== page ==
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Please advise me, our lab has killed a chicken :(

(25 Posts)
cathyandclaire Tue 11-Feb-14 23:24:24

I know this is my fault, I left our door ajar (it's swollen in the rain and doesn't close properly) and our 1 yr Labrador got out and killed one of our neighbour's daughter's pet chickens, they were roaming in their garden.
He seems a gentle, biddable boy and has never run off, or shown any behaviour like this before. He's never even growled or snapped.
I feel just terrible, I've written a letter apologising to the girl obviously offered to buy another chicken ( although I know this can't replace the one she's lost) and contacted a trainer to advise me about my pup. Is there anything else I can do, other than never let him out of my sight?

tabulahrasa Tue 11-Feb-14 23:37:45

Don't panic about it.

While it's not great for your relations with your neighbours, it means nothing about his temperament other than that dogs like chasing things and chickens are pretty easy to catch and kill...lots of dogs would catch chickens if they got the chance, it doesn't mean he's about to bite anything else. (well maybe something else chicken like)

Make sure he can't get out and keep him away from chickens should do it. Maybe a better fence?

cathyandclaire Tue 11-Feb-14 23:40:24

Thanks smile
I think a proper fence is definitely needed, we live in a house with a long rambling border and there's huge escape potential.

HansieMom Tue 11-Feb-14 23:44:08

We had a dog named Sophie, part shepherd. Absolutely lovely dog. I often think she would have made a good therapy dog.

We lived in country, big lots. One day she came prancing up with a dead chicken! We buried it.

The neighbors who owned the chickens, two lots away, liked Sophie. They told our in between neighbor that they liked having Sophie around, thought she protected the chickens.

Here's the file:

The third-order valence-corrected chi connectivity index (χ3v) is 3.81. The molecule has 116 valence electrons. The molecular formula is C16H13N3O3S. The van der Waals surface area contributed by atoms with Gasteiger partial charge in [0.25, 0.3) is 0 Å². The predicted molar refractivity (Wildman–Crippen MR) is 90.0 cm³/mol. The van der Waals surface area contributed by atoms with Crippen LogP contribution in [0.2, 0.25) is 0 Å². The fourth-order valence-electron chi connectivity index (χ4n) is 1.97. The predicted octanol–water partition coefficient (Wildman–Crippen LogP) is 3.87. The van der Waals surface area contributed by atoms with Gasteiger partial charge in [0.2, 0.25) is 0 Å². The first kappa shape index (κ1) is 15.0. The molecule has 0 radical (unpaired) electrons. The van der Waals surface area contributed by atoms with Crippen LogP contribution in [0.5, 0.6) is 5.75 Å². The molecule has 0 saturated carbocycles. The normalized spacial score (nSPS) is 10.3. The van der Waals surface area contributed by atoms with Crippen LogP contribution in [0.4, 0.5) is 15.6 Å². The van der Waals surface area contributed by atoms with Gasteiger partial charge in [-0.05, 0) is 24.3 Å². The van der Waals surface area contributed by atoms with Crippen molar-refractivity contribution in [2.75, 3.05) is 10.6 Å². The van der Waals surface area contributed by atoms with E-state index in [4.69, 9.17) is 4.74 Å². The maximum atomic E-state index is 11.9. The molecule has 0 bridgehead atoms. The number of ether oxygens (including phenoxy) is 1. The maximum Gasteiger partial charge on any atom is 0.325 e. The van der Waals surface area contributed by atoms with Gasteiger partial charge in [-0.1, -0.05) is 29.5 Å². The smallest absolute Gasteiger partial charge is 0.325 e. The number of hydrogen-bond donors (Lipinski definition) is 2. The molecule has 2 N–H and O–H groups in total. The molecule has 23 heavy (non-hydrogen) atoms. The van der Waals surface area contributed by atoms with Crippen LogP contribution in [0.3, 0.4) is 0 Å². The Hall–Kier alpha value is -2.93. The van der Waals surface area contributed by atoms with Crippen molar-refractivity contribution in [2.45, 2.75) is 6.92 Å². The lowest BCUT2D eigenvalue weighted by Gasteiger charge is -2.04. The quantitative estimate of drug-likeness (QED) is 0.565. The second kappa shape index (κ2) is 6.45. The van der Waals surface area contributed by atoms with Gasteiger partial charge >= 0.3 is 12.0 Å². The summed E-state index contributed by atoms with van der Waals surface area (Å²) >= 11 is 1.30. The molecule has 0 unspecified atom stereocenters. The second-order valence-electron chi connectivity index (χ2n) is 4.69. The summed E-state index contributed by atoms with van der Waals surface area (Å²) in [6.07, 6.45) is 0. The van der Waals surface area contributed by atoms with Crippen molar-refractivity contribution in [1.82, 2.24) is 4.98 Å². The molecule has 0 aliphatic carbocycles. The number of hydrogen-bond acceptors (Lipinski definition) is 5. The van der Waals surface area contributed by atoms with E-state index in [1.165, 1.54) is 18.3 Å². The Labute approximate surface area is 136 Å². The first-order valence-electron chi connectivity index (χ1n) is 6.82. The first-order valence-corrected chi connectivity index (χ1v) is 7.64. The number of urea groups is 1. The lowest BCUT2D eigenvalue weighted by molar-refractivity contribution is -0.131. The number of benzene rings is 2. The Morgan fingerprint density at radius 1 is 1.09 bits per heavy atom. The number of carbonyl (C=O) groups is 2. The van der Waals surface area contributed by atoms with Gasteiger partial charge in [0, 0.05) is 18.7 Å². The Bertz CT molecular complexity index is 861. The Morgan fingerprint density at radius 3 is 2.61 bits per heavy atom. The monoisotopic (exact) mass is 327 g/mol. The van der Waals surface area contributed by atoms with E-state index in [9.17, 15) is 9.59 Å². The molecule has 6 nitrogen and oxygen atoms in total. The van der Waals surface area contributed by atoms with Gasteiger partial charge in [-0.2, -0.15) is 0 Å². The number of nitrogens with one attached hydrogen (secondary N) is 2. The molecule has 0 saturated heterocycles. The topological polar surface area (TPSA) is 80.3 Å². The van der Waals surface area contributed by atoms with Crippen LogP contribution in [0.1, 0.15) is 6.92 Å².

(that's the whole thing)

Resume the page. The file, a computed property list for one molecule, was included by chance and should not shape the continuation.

She would also bring us the occasional shoe or flip flop. She liked to get around.

Terrortree Tue 11-Feb-14 23:52:01

My neighbour beat his dog daily for killing his chickens. Was my cat - he buried them under my bed.

I have confessed (finally).

I am a farmer (now, not then) but the onus is on both you and your neighbour to protect the animals. Dogs and chickens (and lambs) are a known problem. Do your utmost to dog proof your fence or don't let him out unleashed in your backyard.

In the interim, all you can do is offer 'lessons learnt' but please don't use that phrase because that is what politicians say. Say what you are doing instead!

hmc Tue 11-Feb-14 23:57:25

Doesn't mean its a 'bad' dog. My Bernese Mountain Dog was an incredibly gentle loving dog - as long as you were human. Her herding instinct meant that she separated our cockerel's head from his body when she got the opportunity and she went after some piglets once (they are allowed to graze out on common land in the New Forest). Instinct for some dogs.

hmc Tue 11-Feb-14 23:58:30

Terrortree - that's a bit crap. How in the hell did you stand by and allow that dog to get a beating?!?

cathyandclaire Tue 11-Feb-14 23:59:48

Clearly my boy isn't as good as some of your pets at covering his tracks!

Thanks that's good advice, the neighbour's daughter is very interested in animals and maybe showing what we are actively doing to prevent the problem will help build bridges.

So fencing for sure and also he hates being even gently scolded, so maybe scolding if he moves towards chickens ( while safely on a lead) will help him learn?

hmc Wed 12-Feb-14 00:03:00

Definitely a better fence required. He needs to be able to enjoy the freedom of his own back garden without representing a threat to the chickens next door

Ilovemydogandmydoglovesme Wed 12-Feb-14 00:04:54

When my dog was young we took him to a chicken farm as part of his gun dog training. Took him, on the lead obviously, inside one of the broiler houses. Full of about a thousand chickens. He just sat there looking scared. He doesn't take any notice of live birds now.

You need to know someone with a chicken farm though. grin

tabulahrasa Wed 12-Feb-14 00:05:56

Ah you can teach him to leave chickens all you want, but if he enjoyed it, he'll only not chase them while you're there tbh. (in my opinion anyway)